Iraq Needs A Mountbatten

Updated: Sep 23 2003, 05:30am hrs
The question of whether India can and should send troops to Iraq has once again come to centre stage with Prime Minister Atal Bihari Vajpayee meeting United States President George Bush this week. The arguments for and against India sending troops remain as valid today as they were a month ago. Given the fact that India would like the US to win the war against terrorism in the region, it must put its money where its mouth is and help the US in its efforts. No one wants to see the US fail in Iraq. Equally, given the mess the US has created in the region, with its ham-handed handling of the post-War situation, and US insensitivity towards Indian concerns with respect to terrorism in our neighbourhood, the arguments against teaming up with the US have also acquired legitimacy. Some believe that if the US makes friendly gestures towards India, like lifting economic sanctions and getting tougher with Pakistan, then India should consider sending troops. This is an excessively self-centered way of dealing with a major foreign and strategic policy challenge.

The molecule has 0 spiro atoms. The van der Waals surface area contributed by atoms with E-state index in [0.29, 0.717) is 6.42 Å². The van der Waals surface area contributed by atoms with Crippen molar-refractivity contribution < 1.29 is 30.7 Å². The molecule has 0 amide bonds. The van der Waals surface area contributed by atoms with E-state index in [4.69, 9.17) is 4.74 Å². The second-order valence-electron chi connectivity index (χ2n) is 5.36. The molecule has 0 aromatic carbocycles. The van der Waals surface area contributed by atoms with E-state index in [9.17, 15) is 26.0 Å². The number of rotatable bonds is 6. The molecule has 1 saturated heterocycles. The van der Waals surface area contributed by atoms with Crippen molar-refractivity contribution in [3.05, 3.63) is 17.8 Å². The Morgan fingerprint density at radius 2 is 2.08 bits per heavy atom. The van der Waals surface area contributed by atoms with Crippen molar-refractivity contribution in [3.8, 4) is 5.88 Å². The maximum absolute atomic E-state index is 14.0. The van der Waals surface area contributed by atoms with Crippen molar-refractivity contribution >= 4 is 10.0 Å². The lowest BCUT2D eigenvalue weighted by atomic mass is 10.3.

Rather, India should offer to help the US in Iraq if the US moves to ensure that Iraq is governed by Iraqis. What this means is that Iraq needs a road map for the transfer of power to a local leadership and the US needs the equivalent of a Lord Mountbatten who will undertake that responsibility. The road map can have alternative time horizons depending on how things pan out and what happens on the ground. No date need be set right now for the final transfer of power, but the milestones must be put in place so that the direction of the journey is clear. The US has shown that it has not been able to stabilise the situation on the ground. Rather, new uncertainties have emerged making Turkey and Iran more nervous. What Iraq needs is the equivalent of the Bonn process as in the case of Afghanistan. A coming together of all concerned and a fleshing out of a national government. Sure, a US Mountbatten has no Nehru to deal with as yet, but the process must begin and this itself would ease the US burden and enable India at least to step in and help.